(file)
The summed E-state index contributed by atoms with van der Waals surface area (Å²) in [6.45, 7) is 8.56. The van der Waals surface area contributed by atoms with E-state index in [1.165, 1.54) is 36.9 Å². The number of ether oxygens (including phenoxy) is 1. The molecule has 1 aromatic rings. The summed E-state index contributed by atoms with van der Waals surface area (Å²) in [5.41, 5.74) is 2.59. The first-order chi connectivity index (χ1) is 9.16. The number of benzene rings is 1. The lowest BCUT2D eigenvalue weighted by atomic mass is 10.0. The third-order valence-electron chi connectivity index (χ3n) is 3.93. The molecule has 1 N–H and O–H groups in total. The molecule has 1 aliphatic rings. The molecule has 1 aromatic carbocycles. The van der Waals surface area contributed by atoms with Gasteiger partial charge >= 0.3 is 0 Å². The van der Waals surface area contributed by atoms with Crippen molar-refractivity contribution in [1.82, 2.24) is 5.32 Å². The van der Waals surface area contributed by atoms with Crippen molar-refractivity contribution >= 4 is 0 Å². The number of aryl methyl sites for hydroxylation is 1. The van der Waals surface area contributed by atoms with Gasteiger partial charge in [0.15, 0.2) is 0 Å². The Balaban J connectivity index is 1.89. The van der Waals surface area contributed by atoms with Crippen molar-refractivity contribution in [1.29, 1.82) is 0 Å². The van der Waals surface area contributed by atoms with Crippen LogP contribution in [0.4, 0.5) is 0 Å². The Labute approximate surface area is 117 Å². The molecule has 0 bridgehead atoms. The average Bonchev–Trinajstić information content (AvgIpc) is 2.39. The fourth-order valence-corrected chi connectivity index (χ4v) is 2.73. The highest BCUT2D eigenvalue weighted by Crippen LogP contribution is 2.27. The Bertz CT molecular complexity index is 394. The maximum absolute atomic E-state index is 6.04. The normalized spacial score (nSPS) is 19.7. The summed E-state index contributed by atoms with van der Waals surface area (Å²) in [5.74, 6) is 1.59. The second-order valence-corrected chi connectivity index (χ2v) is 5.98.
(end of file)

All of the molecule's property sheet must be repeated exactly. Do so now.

The summed E-state index contributed by atoms with van der Waals surface area (Å²) in [6.45, 7) is 8.56. The van der Waals surface area contributed by atoms with E-state index in [1.165, 1.54) is 36.9 Å². The number of ether oxygens (including phenoxy) is 1. The molecule has 1 aromatic rings. The summed E-state index contributed by atoms with van der Waals surface area (Å²) in [5.41, 5.74) is 2.59. The first-order chi connectivity index (χ1) is 9.16. The number of benzene rings is 1. The lowest BCUT2D eigenvalue weighted by atomic mass is 10.0. The third-order valence-electron chi connectivity index (χ3n) is 3.93. The molecule has 1 N–H and O–H groups in total. The molecule has 1 aliphatic rings. The molecule has 1 aromatic carbocycles. The van der Waals surface area contributed by atoms with Gasteiger partial charge >= 0.3 is 0 Å². The van der Waals surface area contributed by atoms with Crippen molar-refractivity contribution in [1.82, 2.24) is 5.32 Å². The van der Waals surface area contributed by atoms with Crippen molar-refractivity contribution >= 4 is 0 Å². The number of aryl methyl sites for hydroxylation is 1. The van der Waals surface area contributed by atoms with Gasteiger partial charge in [0.15, 0.2) is 0 Å². The Balaban J connectivity index is 1.89. The van der Waals surface area contributed by atoms with Crippen molar-refractivity contribution in [1.29, 1.82) is 0 Å². The van der Waals surface area contributed by atoms with Crippen LogP contribution in [0.4, 0.5) is 0 Å². The Labute approximate surface area is 117 Å². The molecule has 0 bridgehead atoms. The average Bonchev–Trinajstić information content (AvgIpc) is 2.39. The fourth-order valence-corrected chi connectivity index (χ4v) is 2.73. The highest BCUT2D eigenvalue weighted by Crippen LogP contribution is 2.27. The Bertz CT molecular complexity index is 394. The maximum absolute atomic E-state index is 6.04. The normalized spacial score (nSPS) is 19.7. The summed E-state index contributed by atoms with van der Waals surface area (Å²) in [5.74, 6) is 1.59. The second-order valence-corrected chi connectivity index (χ2v) is 5.98.